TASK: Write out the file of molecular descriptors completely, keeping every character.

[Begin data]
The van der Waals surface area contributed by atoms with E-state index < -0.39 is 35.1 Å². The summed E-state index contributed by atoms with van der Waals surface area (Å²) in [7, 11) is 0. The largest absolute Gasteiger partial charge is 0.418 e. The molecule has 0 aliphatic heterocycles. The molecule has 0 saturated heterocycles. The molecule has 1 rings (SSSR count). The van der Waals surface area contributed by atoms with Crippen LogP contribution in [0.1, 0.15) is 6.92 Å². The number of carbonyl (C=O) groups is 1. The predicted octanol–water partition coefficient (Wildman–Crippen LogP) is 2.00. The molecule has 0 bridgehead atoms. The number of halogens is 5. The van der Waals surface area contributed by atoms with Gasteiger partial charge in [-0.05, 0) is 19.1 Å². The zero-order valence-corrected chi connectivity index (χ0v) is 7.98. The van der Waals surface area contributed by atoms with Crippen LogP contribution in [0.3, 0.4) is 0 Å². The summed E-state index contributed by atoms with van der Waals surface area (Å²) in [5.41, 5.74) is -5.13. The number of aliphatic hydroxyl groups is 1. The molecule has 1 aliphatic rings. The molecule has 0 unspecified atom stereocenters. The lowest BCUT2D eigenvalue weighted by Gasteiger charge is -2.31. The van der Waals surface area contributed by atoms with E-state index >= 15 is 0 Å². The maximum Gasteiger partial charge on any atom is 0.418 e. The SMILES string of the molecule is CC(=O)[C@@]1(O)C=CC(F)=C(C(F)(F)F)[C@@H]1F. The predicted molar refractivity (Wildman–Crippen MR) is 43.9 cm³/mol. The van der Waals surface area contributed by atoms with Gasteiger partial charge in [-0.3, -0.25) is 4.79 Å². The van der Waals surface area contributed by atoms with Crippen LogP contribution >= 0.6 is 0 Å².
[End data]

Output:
The van der Waals surface area contributed by atoms with E-state index < -0.39 is 35.1 Å². The summed E-state index contributed by atoms with van der Waals surface area (Å²) in [7, 11) is 0. The largest absolute Gasteiger partial charge is 0.418 e. The molecule has 0 aliphatic heterocycles. The molecule has 0 saturated heterocycles. The molecule has 1 rings (SSSR count). The van der Waals surface area contributed by atoms with Crippen LogP contribution in [0.1, 0.15) is 6.92 Å². The number of carbonyl (C=O) groups is 1. The predicted octanol–water partition coefficient (Wildman–Crippen LogP) is 2.00. The molecule has 0 bridgehead atoms. The number of halogens is 5. The van der Waals surface area contributed by atoms with Gasteiger partial charge in [-0.05, 0) is 19.1 Å². The zero-order valence-corrected chi connectivity index (χ0v) is 7.98. The van der Waals surface area contributed by atoms with Crippen LogP contribution in [0.3, 0.4) is 0 Å². The summed E-state index contributed by atoms with van der Waals surface area (Å²) in [5.41, 5.74) is -5.13. The number of aliphatic hydroxyl groups is 1. The molecule has 1 aliphatic rings. The molecule has 0 unspecified atom stereocenters. The lowest BCUT2D eigenvalue weighted by Gasteiger charge is -2.31. The van der Waals surface area contributed by atoms with E-state index >= 15 is 0 Å². The maximum Gasteiger partial charge on any atom is 0.418 e. The SMILES string of the molecule is CC(=O)[C@@]1(O)C=CC(F)=C(C(F)(F)F)[C@@H]1F. The predicted molar refractivity (Wildman–Crippen MR) is 43.9 cm³/mol. The van der Waals surface area contributed by atoms with Gasteiger partial charge in [-0.3, -0.25) is 4.79 Å². The van der Waals surface area contributed by atoms with Crippen LogP contribution >= 0.6 is 0 Å².